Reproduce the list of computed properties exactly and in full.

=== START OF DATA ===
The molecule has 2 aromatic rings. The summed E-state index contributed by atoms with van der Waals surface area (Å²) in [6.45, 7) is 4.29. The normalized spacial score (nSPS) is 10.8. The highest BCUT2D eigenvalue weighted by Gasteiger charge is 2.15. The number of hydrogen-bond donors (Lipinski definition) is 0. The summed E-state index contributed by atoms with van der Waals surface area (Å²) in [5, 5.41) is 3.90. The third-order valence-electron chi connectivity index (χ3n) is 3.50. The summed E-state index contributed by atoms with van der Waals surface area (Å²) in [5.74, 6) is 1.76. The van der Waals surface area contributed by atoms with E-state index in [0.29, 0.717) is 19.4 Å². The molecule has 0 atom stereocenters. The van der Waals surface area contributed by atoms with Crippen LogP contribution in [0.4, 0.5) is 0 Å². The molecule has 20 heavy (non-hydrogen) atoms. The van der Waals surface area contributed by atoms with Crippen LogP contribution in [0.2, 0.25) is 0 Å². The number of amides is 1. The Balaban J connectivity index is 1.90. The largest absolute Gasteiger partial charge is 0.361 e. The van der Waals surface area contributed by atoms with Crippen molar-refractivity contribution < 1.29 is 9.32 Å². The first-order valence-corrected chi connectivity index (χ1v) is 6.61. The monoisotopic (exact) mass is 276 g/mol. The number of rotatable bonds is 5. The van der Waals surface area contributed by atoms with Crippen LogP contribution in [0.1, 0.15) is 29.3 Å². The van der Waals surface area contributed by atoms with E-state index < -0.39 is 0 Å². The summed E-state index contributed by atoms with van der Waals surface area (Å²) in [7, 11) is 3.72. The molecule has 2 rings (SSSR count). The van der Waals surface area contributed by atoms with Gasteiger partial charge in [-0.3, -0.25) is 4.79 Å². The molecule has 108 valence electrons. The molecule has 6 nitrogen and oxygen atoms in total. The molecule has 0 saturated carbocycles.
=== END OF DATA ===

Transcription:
The molecule has 2 aromatic rings. The summed E-state index contributed by atoms with van der Waals surface area (Å²) in [6.45, 7) is 4.29. The normalized spacial score (nSPS) is 10.8. The highest BCUT2D eigenvalue weighted by Gasteiger charge is 2.15. The number of hydrogen-bond donors (Lipinski definition) is 0. The summed E-state index contributed by atoms with van der Waals surface area (Å²) in [5, 5.41) is 3.90. The third-order valence-electron chi connectivity index (χ3n) is 3.50. The summed E-state index contributed by atoms with van der Waals surface area (Å²) in [5.74, 6) is 1.76. The van der Waals surface area contributed by atoms with E-state index in [0.29, 0.717) is 19.4 Å². The molecule has 0 atom stereocenters. The van der Waals surface area contributed by atoms with Crippen LogP contribution in [0.4, 0.5) is 0 Å². The molecule has 20 heavy (non-hydrogen) atoms. The van der Waals surface area contributed by atoms with Crippen LogP contribution in [0.2, 0.25) is 0 Å². The number of amides is 1. The Balaban J connectivity index is 1.90. The largest absolute Gasteiger partial charge is 0.361 e. The van der Waals surface area contributed by atoms with Crippen molar-refractivity contribution < 1.29 is 9.32 Å². The first-order valence-corrected chi connectivity index (χ1v) is 6.61. The monoisotopic (exact) mass is 276 g/mol. The number of rotatable bonds is 5. The van der Waals surface area contributed by atoms with Crippen LogP contribution in [0.1, 0.15) is 29.3 Å². The van der Waals surface area contributed by atoms with E-state index < -0.39 is 0 Å². The summed E-state index contributed by atoms with van der Waals surface area (Å²) in [7, 11) is 3.72. The molecule has 2 rings (SSSR count). The van der Waals surface area contributed by atoms with Gasteiger partial charge in [-0.3, -0.25) is 4.79 Å². The molecule has 108 valence electrons. The molecule has 6 nitrogen and oxygen atoms in total. The molecule has 0 saturated carbocycles.